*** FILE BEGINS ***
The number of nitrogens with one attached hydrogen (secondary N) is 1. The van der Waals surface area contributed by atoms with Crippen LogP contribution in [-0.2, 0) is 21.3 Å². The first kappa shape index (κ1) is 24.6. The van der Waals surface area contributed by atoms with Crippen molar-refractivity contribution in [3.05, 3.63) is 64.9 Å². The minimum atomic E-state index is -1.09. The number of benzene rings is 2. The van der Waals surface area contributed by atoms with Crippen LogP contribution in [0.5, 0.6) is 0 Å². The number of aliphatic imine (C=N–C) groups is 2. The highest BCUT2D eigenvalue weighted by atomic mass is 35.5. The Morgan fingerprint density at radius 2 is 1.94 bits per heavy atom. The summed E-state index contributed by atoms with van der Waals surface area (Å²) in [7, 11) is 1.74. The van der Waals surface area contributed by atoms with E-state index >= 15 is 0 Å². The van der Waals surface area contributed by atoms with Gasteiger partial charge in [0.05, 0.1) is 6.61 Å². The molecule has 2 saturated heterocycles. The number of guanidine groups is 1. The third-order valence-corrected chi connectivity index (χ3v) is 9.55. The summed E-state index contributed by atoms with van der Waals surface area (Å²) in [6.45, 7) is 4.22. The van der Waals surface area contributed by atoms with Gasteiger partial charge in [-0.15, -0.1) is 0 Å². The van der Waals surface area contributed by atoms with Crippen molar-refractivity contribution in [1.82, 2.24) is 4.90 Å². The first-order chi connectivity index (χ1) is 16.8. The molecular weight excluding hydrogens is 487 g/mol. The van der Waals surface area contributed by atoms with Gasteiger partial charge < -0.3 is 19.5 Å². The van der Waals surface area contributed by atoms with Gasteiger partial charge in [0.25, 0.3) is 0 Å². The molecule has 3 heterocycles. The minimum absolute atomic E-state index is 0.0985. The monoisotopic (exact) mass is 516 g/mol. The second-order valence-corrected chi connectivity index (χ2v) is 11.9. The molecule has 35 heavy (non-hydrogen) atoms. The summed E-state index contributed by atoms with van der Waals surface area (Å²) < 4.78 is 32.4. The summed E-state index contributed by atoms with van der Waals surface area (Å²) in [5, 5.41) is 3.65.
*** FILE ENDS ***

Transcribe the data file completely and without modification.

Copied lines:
The number of nitrogens with one attached hydrogen (secondary N) is 1. The van der Waals surface area contributed by atoms with Crippen LogP contribution in [-0.2, 0) is 21.3 Å². The first kappa shape index (κ1) is 24.6. The van der Waals surface area contributed by atoms with Crippen molar-refractivity contribution in [3.05, 3.63) is 64.9 Å². The minimum atomic E-state index is -1.09. The number of benzene rings is 2. The van der Waals surface area contributed by atoms with Crippen LogP contribution in [0.5, 0.6) is 0 Å². The number of aliphatic imine (C=N–C) groups is 2. The highest BCUT2D eigenvalue weighted by atomic mass is 35.5. The Morgan fingerprint density at radius 2 is 1.94 bits per heavy atom. The summed E-state index contributed by atoms with van der Waals surface area (Å²) in [7, 11) is 1.74. The van der Waals surface area contributed by atoms with E-state index >= 15 is 0 Å². The van der Waals surface area contributed by atoms with Gasteiger partial charge in [0.05, 0.1) is 6.61 Å². The molecule has 2 saturated heterocycles. The number of guanidine groups is 1. The third-order valence-corrected chi connectivity index (χ3v) is 9.55. The summed E-state index contributed by atoms with van der Waals surface area (Å²) in [6.45, 7) is 4.22. The van der Waals surface area contributed by atoms with Gasteiger partial charge in [-0.15, -0.1) is 0 Å². The van der Waals surface area contributed by atoms with Crippen molar-refractivity contribution in [1.82, 2.24) is 4.90 Å². The first-order chi connectivity index (χ1) is 16.8. The molecular weight excluding hydrogens is 487 g/mol. The van der Waals surface area contributed by atoms with Gasteiger partial charge < -0.3 is 19.5 Å². The van der Waals surface area contributed by atoms with Gasteiger partial charge in [0.25, 0.3) is 0 Å². The molecule has 3 heterocycles. The minimum absolute atomic E-state index is 0.0985. The monoisotopic (exact) mass is 516 g/mol. The second-order valence-corrected chi connectivity index (χ2v) is 11.9. The molecule has 35 heavy (non-hydrogen) atoms. The summed E-state index contributed by atoms with van der Waals surface area (Å²) < 4.78 is 32.4. The summed E-state index contributed by atoms with van der Waals surface area (Å²) in [5, 5.41) is 3.65.